Arkansas natural gas production for July is likely to see a drop after flooding from Tropical Storm Barry worked its way across the state and into the Arkansas River Valley.
“I think it definitely will have had an impact in the River Valley,” said Executive Director Rodney Baker of the Arkansas Independent Producers and Royalty Owners (AIPRO). July flooding was more impactful in the Arkoma Basin in the western part of the state than in the Fayetteville Shale, which lies further north, he said.
Some operators have only been able to bring affected wells back online in the last two-to-three weeks because of equipment that was damaged or lost to the floods, Baker added.
The Arkansas Oil and Gas Commission (AOGC) publishes monthly gas production data, with June and July figures not yet completed. Baker expects July data will show the effects of well shut-ins and equipment damage.
The expectation for low output in July is set against a backdrop of steady production declines in general. Statewide natural gas production through the first five months of 2019 was 226.4 Bcf, down by 10% from the same time last year, according to the latest AOGC data.
Annual gas production in the state has been in steady decline for the past four years, falling from 1 Tcf in 2015. In 2018, volumes slid 15% year/year to 593.2 Bcf.
Steady yearly declines in gas production came to a head at the end of 2018 when Southwestern Energy Co., once the state’s largest gas producer, completed the $1.87 billion sale of Fayetteville Shale assets to Flywheel Energy LLC. Southwestern, which was central in developing the Fayetteville, has since pivoted toward its Appalachian portfolio.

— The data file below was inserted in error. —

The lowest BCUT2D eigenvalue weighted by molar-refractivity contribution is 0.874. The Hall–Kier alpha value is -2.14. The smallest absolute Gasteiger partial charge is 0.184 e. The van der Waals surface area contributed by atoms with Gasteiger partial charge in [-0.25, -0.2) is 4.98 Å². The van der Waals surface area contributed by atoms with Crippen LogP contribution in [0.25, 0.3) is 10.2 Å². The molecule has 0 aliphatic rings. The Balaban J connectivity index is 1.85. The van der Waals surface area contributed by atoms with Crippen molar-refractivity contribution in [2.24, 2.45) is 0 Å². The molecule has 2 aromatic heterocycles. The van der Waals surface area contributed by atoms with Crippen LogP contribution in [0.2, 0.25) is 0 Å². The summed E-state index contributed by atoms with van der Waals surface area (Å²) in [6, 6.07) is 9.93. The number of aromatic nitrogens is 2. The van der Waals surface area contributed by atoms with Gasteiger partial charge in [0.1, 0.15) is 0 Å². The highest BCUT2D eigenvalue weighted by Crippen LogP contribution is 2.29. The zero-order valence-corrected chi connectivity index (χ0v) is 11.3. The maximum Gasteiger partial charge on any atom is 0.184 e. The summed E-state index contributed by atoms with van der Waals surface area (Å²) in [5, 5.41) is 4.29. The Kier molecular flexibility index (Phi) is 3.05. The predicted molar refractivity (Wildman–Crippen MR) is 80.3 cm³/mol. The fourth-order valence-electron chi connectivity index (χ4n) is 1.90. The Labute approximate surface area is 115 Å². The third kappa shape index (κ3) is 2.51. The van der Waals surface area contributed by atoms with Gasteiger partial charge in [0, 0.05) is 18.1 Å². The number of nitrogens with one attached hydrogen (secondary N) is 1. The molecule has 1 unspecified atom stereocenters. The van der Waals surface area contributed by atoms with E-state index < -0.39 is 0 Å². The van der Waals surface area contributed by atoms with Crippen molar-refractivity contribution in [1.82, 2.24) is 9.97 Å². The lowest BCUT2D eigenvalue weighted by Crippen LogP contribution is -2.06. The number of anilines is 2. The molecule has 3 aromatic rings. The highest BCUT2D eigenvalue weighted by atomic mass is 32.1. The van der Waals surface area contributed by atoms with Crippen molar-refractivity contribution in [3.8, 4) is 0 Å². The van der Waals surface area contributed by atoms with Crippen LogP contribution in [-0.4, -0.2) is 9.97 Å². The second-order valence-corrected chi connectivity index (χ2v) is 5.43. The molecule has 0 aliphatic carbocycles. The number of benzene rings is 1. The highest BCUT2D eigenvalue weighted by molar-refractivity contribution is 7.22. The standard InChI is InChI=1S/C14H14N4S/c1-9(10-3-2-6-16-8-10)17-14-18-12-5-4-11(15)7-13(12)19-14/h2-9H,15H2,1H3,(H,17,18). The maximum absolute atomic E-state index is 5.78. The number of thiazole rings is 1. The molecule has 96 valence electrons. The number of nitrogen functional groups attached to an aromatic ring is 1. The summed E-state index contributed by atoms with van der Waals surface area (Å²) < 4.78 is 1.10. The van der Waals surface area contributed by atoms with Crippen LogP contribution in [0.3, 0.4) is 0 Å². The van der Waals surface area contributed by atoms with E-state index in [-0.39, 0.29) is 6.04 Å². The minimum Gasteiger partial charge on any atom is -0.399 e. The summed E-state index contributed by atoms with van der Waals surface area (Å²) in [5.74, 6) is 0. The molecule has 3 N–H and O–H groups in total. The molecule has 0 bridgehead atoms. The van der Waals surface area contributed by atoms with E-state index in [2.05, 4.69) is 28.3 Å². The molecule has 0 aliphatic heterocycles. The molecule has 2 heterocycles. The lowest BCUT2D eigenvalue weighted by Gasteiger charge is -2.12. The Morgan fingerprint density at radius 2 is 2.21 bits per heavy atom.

More Fayetteville assets changed hands earlier in 2018 when BHP sold its stake in the play to Dallas-based Merit Energy Co. Merit and Flywheel are optimizing operations to hold production level, which could contribute to a slight leveling off in the statewide output declines in the future, Baker said. He said there are more than 60 oil and gas operators in the state that are actively producing.*
Despite the year/year decline in Arkansas gas production, revenues from gross natural gas severance taxes have increased. For the fiscal year ending June 30, severance tax revenue totaled $38.3 million, up by 4.8% year/year, according to the latest report from the Arkansas Department of Finance and Administration.
The Bureau of Economic Geology at the University of Texas at Austin in December updated research for leading gas fields that included the Fayetteville. Accounting for developments in drilling technology, researchers estimated there were roughly 1,600 square meters of 2,700 analyzed that could be developed, which include 12,500 potential future wells and 12 Tcf in total remaining recoverable resources.
*Correction: The original story included an inaccurate count of currently active oil and gas operators in the state of Arkansas. There are more than 60 active oil and gas operators in the state, according to AIPRO executive director Rodney Baker. NGI regrets the error.
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